Session Title

"Take Anothir Forme": The Selection of Forms in Thomas Hoccleve's Work

Sponsoring Organization(s)

International Hoccleve Society

Organizer Name

David Watt

Organizer Affiliation

Univ. of Manitoba

Presider Name

David Watt

Paper Title 1

Hoccleve and the Form of the Prologue

Presenter 1 Name

A. C. Spearing

Presenter 1 Affiliation

Univ. of Virginia

Paper Title 2

Hoccleve's Poetics of Heresy and Sovereignty in the Regiment of Princes

Presenter 2 Name

Robin Wharton

Presenter 2 Affiliation

Georgia Institute of Technology

Paper Title 3

"The Substaunce of My Memorie": Memorial Forms in Thomas Hoccleve's "My Compleinte" and "La Male Regle"

Presenter 3 Name

Amy Anderson

Presenter 3 Affiliation

Univ. of Kentucky

Paper Title 4

Hoccleve's Formulary: Parchment Poetics, Literary Allusions

Presenter 4 Name

Helen Maree Hickey

Presenter 4 Affiliation

Univ. of Melbourne

Start Date

9-5-2013 3:30 PM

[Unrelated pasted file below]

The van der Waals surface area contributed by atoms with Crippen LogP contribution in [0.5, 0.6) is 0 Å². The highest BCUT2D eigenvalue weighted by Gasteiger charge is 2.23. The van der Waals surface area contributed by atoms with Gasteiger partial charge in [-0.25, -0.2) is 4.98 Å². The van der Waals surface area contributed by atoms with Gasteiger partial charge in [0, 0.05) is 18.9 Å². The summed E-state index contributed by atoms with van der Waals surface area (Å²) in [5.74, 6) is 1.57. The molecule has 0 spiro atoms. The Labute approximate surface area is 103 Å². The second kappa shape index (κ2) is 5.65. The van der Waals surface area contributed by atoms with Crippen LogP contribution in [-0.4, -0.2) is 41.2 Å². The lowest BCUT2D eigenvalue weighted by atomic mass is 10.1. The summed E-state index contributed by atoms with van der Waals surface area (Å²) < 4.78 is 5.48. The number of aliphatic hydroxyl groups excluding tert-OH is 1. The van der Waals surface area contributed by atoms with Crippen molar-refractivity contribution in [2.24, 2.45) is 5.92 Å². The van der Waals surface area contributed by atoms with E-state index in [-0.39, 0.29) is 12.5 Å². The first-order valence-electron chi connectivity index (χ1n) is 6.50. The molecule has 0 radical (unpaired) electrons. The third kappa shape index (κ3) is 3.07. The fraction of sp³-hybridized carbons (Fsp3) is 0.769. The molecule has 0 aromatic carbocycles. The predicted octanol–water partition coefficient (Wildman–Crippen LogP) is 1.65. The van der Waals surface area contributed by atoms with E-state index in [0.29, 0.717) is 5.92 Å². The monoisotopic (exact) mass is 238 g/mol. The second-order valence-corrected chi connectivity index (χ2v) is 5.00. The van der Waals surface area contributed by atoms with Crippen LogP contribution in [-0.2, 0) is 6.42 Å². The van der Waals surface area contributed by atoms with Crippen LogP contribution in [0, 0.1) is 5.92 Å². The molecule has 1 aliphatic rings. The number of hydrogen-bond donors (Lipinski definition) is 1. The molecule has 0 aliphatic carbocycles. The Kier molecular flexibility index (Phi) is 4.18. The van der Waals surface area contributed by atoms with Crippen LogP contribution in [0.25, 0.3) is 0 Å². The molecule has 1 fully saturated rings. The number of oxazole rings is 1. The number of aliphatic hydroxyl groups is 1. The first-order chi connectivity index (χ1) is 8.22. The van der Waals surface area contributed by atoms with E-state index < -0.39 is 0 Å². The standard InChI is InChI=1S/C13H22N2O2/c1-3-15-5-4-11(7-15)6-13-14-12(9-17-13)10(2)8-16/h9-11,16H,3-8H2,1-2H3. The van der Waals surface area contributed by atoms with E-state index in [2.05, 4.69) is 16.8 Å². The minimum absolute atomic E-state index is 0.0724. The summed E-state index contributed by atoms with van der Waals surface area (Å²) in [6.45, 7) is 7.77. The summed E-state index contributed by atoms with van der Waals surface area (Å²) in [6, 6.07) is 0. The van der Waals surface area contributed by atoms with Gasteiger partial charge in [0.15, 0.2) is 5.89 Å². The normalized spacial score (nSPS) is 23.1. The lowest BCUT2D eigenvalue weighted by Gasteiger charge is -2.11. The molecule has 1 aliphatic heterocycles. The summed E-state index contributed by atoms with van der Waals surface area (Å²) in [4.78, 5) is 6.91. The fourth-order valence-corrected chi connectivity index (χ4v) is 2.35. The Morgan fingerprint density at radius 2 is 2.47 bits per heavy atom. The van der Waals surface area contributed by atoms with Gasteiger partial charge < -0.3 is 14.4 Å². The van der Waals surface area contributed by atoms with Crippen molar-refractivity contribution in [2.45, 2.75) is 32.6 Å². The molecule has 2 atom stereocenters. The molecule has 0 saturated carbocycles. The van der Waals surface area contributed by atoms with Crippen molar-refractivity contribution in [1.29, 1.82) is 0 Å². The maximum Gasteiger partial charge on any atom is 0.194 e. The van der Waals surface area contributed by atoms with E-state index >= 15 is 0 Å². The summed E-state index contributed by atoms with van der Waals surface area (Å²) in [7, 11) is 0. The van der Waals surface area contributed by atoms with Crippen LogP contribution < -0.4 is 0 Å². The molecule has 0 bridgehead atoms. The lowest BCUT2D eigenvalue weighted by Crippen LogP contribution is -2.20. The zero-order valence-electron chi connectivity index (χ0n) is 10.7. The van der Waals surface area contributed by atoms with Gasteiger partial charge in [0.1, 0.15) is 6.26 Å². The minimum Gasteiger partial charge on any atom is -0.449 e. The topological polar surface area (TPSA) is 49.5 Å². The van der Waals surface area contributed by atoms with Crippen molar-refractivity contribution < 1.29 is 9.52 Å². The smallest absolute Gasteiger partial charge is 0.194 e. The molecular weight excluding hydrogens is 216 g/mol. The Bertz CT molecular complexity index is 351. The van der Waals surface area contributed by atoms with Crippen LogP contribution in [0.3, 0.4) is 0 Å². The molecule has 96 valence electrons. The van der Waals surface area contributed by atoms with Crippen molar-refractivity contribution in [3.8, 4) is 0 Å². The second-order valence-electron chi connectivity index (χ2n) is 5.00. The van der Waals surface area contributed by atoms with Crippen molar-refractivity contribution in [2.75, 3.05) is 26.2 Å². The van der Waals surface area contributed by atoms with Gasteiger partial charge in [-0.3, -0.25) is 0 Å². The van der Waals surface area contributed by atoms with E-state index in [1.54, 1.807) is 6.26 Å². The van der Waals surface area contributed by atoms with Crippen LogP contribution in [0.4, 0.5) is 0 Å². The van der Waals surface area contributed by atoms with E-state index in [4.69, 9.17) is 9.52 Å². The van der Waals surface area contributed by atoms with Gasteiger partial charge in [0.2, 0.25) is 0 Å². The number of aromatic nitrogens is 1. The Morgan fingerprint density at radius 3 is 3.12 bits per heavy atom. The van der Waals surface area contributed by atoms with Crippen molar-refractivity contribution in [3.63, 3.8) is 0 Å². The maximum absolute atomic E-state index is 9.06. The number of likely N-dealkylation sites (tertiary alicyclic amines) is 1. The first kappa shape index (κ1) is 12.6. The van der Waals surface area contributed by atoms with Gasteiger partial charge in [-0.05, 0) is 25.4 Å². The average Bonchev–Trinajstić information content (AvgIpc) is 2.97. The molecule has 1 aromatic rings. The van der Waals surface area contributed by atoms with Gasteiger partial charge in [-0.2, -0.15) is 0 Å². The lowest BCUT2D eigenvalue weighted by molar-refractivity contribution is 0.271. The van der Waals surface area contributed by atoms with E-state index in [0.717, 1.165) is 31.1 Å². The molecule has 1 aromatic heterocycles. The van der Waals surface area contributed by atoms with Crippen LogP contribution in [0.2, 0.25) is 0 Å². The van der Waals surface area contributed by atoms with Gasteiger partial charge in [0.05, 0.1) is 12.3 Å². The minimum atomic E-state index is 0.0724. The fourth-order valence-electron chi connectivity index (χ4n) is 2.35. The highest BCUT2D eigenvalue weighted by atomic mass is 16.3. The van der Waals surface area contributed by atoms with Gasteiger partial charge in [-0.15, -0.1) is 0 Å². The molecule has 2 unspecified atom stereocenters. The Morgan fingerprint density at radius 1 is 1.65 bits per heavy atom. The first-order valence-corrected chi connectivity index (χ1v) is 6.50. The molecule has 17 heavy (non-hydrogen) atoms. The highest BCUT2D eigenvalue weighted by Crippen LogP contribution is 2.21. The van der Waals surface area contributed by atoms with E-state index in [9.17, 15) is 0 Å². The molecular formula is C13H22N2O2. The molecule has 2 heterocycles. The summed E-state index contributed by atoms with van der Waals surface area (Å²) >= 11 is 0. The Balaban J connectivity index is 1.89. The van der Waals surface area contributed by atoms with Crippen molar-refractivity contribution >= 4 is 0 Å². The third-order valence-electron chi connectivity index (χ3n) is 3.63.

Session Location

Schneider 1345

Description

This session will explore how recent critical interest in form and formalism might contribute to our understanding of Hoccleve’s work as a maker of poetry and books. It will also explore how Hoccleve’s making of poetry and of books might contribute to our understanding of form in the early fifteenth century. Hoccleve’s own diction suggests that the selection of forms in the bureaucratic and moral realms can determine the difference between “harm and deceit” and “reward and truth.” To what extent do these consequences apply to the selection of literary and physical forms in Hoccleve’s work and, more broadly, to our conception of form in the early fifteenth century?

David A. Watt

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May 9th, 3:30 PM

"Take Anothir Forme": The Selection of Forms in Thomas Hoccleve's Work

Schneider 1345

This session will explore how recent critical interest in form and formalism might contribute to our understanding of Hoccleve’s work as a maker of poetry and books. It will also explore how Hoccleve’s making of poetry and of books might contribute to our understanding of form in the early fifteenth century. Hoccleve’s own diction suggests that the selection of forms in the bureaucratic and moral realms can determine the difference between “harm and deceit” and “reward and truth.” To what extent do these consequences apply to the selection of literary and physical forms in Hoccleve’s work and, more broadly, to our conception of form in the early fifteenth century?

David A. Watt